Surely, and mostly often, authors write within a niche genre: Jacqueline Woodson, Kwame Alexander, Jason Reynolds often write books in verse (though those stories vary); John Green’s Abundance of Katherines, Looking For Alaska, and Paper Towns are all very different stories but have similar tropes and characters that students could follow in the realm of realistic fiction. The guiding questions and activities below are a reader response and genre study blend for students to identify their interests in reading. 

• What are similarities among an author’s collection of books?  Are they vastly different or similar? What does this say about the writer’s position in the YA world?

• Study selection and recommendations of a YA author—what do their own recommended readings suggest about their views and interests surrounding YA literature?

• Why did I choose to read this book? What are the similarities of other books I’ve read? What does that say about my interests as a reader?  • Challenge students to write what they have found in the YA books they have already read…..and what they are still looking for in their reading experience. Maybe students love the poetic prose of Jacqueline Woodson or the dialogue in Matt De La Pena books. These approaches to literary devices will provide more meaningful connections. 

writing process and craft

Professional writers are almost always willing to share their writing process and, after stories have been published, students can find interviews to learn where a writer found their inspiration to create this story. Students can learn the origin of stories of many works; sometimes it comes from a personal relationship the author has, to a story they heard from a friend, to a current event. Students can learn how the origins of an idea turned into a story through a writer’s process. 

  • Students will research the origins of a YA novel they read through interviews with the author.
  • Students will research the writing habits of that writer. (Does the writer outline their story? Does the writer just do quick writes and pick out the details they like best? Does the writer write journal entries as their characters to gain a better understanding of their story?)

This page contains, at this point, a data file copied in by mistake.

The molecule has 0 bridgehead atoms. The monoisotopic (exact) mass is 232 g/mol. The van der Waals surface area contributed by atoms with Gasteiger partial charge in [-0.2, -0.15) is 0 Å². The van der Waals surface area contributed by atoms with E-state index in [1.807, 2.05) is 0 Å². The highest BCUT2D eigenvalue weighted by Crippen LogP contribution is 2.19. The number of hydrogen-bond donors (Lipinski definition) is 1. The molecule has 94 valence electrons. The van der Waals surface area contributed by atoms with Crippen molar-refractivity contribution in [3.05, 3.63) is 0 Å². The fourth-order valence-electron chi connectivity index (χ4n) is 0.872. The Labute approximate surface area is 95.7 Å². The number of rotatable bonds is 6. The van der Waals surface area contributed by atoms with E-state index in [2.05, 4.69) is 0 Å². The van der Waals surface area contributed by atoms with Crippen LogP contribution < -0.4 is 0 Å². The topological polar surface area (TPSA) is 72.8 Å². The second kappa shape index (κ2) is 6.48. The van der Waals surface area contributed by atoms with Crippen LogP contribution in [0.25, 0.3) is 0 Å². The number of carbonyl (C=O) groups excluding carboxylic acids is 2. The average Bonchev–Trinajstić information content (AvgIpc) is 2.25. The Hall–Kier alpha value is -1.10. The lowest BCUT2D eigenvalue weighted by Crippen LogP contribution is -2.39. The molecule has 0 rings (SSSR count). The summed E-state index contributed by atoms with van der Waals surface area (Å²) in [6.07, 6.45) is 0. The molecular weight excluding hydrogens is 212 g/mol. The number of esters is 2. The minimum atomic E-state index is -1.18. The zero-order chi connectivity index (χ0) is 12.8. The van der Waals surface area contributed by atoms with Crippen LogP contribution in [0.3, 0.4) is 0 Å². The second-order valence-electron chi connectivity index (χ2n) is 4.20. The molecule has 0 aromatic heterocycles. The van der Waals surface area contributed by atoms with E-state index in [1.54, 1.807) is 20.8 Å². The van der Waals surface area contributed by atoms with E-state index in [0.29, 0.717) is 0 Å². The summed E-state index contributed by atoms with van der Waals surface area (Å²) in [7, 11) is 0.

• Have students pick one writing habit of the author they researched to adapt to their own writing process. 

These approaches will give students a more thoughtful approach to writing and will prevent monotonous essay writing to just complete an assignment in school.

Resources for use in the classroom:

  • Youtube interviews

YA Literature Better Prepares Students to Become Lifelong Readers

With the proper activities that challenge YA literature’s presence in the modern world, students can create meaningful connections to these texts within the state mandated curriculum. Students can have authentic reading and writing experiences in the classroom because these activities help them move beyond the rote memorization of plot points and character names. Instead, they serve as a means to have discussions and write about the purpose of YA literature. If students have authentic moments with both reading and writing in the classroom, they may have a stronger desire to seek reading outside of the classroom. Bringing YA literature into the classroom is a decolonial act in itself because students receive the opportunity to explore stories and narratives that are outside of the canon of literature. With these activities that both meet standards and are alternatively different from traditional response to literature writings or reader response entries, students can engage with a text and the text’s place in the world along with their own place in the world as a reader as well. YA literature will turn our students into lifelong readers that read for both enjoyment and to challenge. As educators, we just need to give them the class time to discover that. 


I learned about much of the resources and activities presented here through Teaching Reading with YA Literature: Complex Texts, Complex Lives by Jennifer Buehler. I highly recommend it to any English educator for its insights into the topic of YA literature and classroom activities.